John McCain: Obama's Iraq Strategy Reminds Me Of Vietnam

WASHINGTON, DC - JUNE 18: U.S. Sen. John McCain (R-AZ), left, participates in a discussion on the unfolding violence in Iraq
WASHINGTON, DC - JUNE 18: U.S. Sen. John McCain (R-AZ), left, participates in a discussion on the unfolding violence in Iraq with retired Army Gen. Jack Keane and Danielle Pletka of the American Enterprise Institute on June 18, 2014 at the American Enterprise Institute for Public Policy Research in Washington, DC. The rise of the Islamic State in Iraq and Syria (ISIS) over the last year and a decline in the power of the government in Baghdad has led to questions of what America gained from its costly efforts in the region. (Photo by T.J. Kirkpatrick/Getty Images)

Sen. John McCain (R-Ariz.) reflected on his days of service in the Vietnam War in a radio interview on Tuesday, Veterans Day. McCain, a former naval aviator and prisoner of war, voiced concern that the U.S. may be heading down a similar path in Iraq and Syria as it did in Vietnam.

President Barack Obama's "incrementalism" in the fight against the Islamic State group "reminds me of another war we lost, my friend, and that was the Vietnam War," McCain said in an appearance on the Kilmeade & Friends show on Fox News Radio.

The senator, who will serve as the chair of the Senate Armed Services Committee once Republicans take control of the Senate in January, was referring to Obama's recently announced plan to send 1,500 additional U.S. troops to Iraq.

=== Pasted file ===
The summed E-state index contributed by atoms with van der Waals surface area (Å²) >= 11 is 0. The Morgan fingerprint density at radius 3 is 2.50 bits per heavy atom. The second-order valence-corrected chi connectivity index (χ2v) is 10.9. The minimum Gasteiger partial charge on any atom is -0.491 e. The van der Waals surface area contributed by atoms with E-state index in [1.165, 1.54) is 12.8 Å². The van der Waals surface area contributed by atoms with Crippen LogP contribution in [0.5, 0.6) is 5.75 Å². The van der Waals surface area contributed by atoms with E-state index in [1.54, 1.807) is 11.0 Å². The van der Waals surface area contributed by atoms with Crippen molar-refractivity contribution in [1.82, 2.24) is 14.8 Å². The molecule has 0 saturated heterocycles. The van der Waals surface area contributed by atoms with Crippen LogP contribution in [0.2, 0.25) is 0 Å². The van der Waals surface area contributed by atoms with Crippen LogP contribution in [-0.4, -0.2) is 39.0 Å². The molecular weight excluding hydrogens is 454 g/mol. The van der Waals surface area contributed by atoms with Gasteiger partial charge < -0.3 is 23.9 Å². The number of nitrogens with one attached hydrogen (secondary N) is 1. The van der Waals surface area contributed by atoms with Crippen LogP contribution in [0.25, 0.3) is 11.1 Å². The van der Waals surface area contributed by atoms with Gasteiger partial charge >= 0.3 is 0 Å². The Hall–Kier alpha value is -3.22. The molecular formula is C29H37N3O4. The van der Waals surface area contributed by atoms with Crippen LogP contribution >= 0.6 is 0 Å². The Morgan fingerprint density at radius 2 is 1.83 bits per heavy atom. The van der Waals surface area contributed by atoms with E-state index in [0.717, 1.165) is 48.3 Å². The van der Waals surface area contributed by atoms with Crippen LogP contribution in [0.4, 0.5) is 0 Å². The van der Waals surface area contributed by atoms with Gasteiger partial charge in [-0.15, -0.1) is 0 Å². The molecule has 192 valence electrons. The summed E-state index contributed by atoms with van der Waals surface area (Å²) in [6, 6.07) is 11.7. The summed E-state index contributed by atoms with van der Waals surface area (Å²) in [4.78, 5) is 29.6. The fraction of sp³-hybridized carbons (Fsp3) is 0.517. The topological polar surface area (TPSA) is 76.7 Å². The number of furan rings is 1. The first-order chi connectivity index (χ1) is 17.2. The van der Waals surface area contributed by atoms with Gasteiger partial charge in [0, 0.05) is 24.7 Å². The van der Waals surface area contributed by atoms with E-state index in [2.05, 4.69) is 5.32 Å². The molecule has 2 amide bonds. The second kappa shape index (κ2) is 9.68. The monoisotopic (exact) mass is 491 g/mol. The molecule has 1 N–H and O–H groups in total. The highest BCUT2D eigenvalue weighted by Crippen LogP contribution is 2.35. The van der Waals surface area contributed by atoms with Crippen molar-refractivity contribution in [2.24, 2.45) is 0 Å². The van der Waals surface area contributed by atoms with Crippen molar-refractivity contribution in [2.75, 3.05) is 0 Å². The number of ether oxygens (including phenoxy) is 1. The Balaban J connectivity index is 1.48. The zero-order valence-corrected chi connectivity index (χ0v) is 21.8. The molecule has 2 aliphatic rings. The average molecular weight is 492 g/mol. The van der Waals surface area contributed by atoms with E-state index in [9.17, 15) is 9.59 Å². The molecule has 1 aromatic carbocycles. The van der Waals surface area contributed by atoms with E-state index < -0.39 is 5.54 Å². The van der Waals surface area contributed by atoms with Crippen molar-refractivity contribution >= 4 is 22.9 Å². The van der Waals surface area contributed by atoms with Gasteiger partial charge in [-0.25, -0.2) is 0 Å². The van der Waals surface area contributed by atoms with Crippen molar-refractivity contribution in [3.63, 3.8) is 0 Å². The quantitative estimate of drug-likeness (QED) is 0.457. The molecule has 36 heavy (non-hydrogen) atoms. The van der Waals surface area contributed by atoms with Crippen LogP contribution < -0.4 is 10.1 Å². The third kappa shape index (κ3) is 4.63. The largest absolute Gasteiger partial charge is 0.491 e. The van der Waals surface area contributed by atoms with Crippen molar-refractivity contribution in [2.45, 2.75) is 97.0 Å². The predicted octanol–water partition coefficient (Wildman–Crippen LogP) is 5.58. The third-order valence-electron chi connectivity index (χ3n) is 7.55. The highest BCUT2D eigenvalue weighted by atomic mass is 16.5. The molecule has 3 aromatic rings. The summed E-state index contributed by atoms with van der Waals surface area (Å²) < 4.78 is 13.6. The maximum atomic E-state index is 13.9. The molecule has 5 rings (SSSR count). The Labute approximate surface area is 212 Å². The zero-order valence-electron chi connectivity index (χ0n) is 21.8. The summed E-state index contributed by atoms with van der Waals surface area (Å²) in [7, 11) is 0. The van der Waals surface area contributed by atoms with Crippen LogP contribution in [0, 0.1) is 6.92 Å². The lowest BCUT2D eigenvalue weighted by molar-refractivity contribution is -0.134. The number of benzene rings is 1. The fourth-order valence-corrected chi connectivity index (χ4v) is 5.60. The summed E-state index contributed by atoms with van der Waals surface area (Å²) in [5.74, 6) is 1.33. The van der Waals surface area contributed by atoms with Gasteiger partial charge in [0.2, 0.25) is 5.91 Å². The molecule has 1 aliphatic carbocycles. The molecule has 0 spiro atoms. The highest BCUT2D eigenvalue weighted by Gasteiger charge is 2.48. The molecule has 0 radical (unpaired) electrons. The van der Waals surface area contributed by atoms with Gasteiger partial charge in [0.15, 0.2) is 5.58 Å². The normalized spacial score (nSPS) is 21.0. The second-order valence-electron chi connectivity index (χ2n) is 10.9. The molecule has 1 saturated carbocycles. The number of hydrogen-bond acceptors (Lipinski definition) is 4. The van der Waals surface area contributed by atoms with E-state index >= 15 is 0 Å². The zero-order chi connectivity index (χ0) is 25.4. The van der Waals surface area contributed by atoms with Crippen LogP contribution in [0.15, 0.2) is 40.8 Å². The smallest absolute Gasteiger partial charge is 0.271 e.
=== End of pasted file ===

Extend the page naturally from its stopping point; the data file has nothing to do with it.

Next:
Obama has asked Congress for $5.6 billion to fund the new military mission. If Congress approves the request during its upcoming lame-duck session, the troops would add to the approximately 1,400 military advisers that are already in Iraq.

"First a handful, then 1,500, now another 1,500," McCain said, criticizing Obama's gradualist approach. (The senator used 1,500 for the number of personnel currently in Iraq. The Associated Press last week estimated the number to be 1,400.)

McCain compared Obama to Robert McNamara, who slowly ramped up U.S. involvement in Vietnam while he served as the Secretary of Defense to Presidents John F. Kennedy and Lyndon B. Johnson. McNamara, McCain said, was behind a "gradual escalation" in Vietnam that resembles the current U.S. approach to the Middle East.

White House officials have said that the fight against the Islamic State may continue for years, leading some observers to worry that the fight will be prolonged and ultimately unsuccessful. But the administration has persistently denied that the campaign will involve U.S. troops engaging in ground combat, even though military advisors have been sent in to perform non-combat roles.

On Tuesday, McCain also repeated several criticisms he has previously leveled against Obama's Islamic State strategy. The senator questioned whether the strategy was thoroughly planned out and argued that the extremist militant group would not have become so powerful had it not been for Obama's decision to withdraw U.S. troops from Iraq at the end of 2011.

"We had it stabilized and then President Obama decided we had to pull everybody out and, my friend, that was the beginning of this debacle we're facing right now," McCain said.

Obama officials have tried to counter that critique by pointing out that the Iraqis did not agree to give U.S. soldiers the protections they would need if they were to stay in the country. In recent weeks, the administration has also noted that even after the U.S. withdrawal, it continued to pressure the Iraqi government to deal with al Qaeda in Iraq, a predecessor to the Islamic State.

McCain suggested that the prospects for a U.S. victory looked bleak.

"They are winning right now," the senator said, referring to the Islamic State militants. "Look at Kobani. They are able to hold off American airpower and whoever else is fighting now for weeks. And everybody's saying it's a great success that they haven't taken Kobani. Really?"

McCain released a new book on Tuesday, called Thirteen Soldiers, which he co-wrote with speechwriter Mark Salter. The book features the experiences of soldiers from each of what the authors define as the U.S.'s thirteen major military conflicts.



John McCain